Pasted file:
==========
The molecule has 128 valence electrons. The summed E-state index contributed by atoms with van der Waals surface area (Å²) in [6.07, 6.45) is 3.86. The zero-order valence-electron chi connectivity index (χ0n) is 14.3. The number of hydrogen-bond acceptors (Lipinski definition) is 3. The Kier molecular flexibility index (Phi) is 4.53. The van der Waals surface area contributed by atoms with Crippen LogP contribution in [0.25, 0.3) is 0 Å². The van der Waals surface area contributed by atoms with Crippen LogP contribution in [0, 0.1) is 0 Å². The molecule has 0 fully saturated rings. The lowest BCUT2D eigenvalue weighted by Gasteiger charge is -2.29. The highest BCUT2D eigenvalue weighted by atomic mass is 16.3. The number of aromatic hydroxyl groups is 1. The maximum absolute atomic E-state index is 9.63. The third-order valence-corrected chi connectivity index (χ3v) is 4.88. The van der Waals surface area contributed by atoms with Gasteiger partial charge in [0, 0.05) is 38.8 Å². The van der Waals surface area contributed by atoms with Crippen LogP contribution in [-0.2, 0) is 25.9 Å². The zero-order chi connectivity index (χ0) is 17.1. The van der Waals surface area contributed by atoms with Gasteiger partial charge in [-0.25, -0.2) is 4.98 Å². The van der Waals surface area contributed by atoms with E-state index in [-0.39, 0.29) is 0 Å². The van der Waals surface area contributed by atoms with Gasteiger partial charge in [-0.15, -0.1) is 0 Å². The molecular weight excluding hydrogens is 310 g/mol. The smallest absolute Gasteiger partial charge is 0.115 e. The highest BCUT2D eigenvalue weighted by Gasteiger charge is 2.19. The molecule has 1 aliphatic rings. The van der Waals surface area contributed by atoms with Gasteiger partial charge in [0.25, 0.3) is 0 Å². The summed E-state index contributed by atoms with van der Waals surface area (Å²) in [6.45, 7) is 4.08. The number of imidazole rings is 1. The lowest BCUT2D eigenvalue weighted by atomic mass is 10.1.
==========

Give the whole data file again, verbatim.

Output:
The molecule has 128 valence electrons. The summed E-state index contributed by atoms with van der Waals surface area (Å²) in [6.07, 6.45) is 3.86. The zero-order valence-electron chi connectivity index (χ0n) is 14.3. The number of hydrogen-bond acceptors (Lipinski definition) is 3. The Kier molecular flexibility index (Phi) is 4.53. The van der Waals surface area contributed by atoms with Crippen LogP contribution in [0.25, 0.3) is 0 Å². The van der Waals surface area contributed by atoms with Crippen LogP contribution in [0, 0.1) is 0 Å². The molecule has 0 fully saturated rings. The lowest BCUT2D eigenvalue weighted by Gasteiger charge is -2.29. The highest BCUT2D eigenvalue weighted by atomic mass is 16.3. The number of aromatic hydroxyl groups is 1. The maximum absolute atomic E-state index is 9.63. The third-order valence-corrected chi connectivity index (χ3v) is 4.88. The van der Waals surface area contributed by atoms with Gasteiger partial charge in [0, 0.05) is 38.8 Å². The van der Waals surface area contributed by atoms with Crippen LogP contribution in [-0.2, 0) is 25.9 Å². The zero-order chi connectivity index (χ0) is 17.1. The van der Waals surface area contributed by atoms with Gasteiger partial charge in [-0.25, -0.2) is 4.98 Å². The van der Waals surface area contributed by atoms with E-state index in [-0.39, 0.29) is 0 Å². The van der Waals surface area contributed by atoms with Gasteiger partial charge in [-0.15, -0.1) is 0 Å². The molecular weight excluding hydrogens is 310 g/mol. The smallest absolute Gasteiger partial charge is 0.115 e. The highest BCUT2D eigenvalue weighted by Gasteiger charge is 2.19. The molecule has 1 aliphatic rings. The van der Waals surface area contributed by atoms with Gasteiger partial charge in [0.25, 0.3) is 0 Å². The summed E-state index contributed by atoms with van der Waals surface area (Å²) in [6.45, 7) is 4.08. The number of imidazole rings is 1. The lowest BCUT2D eigenvalue weighted by atomic mass is 10.1.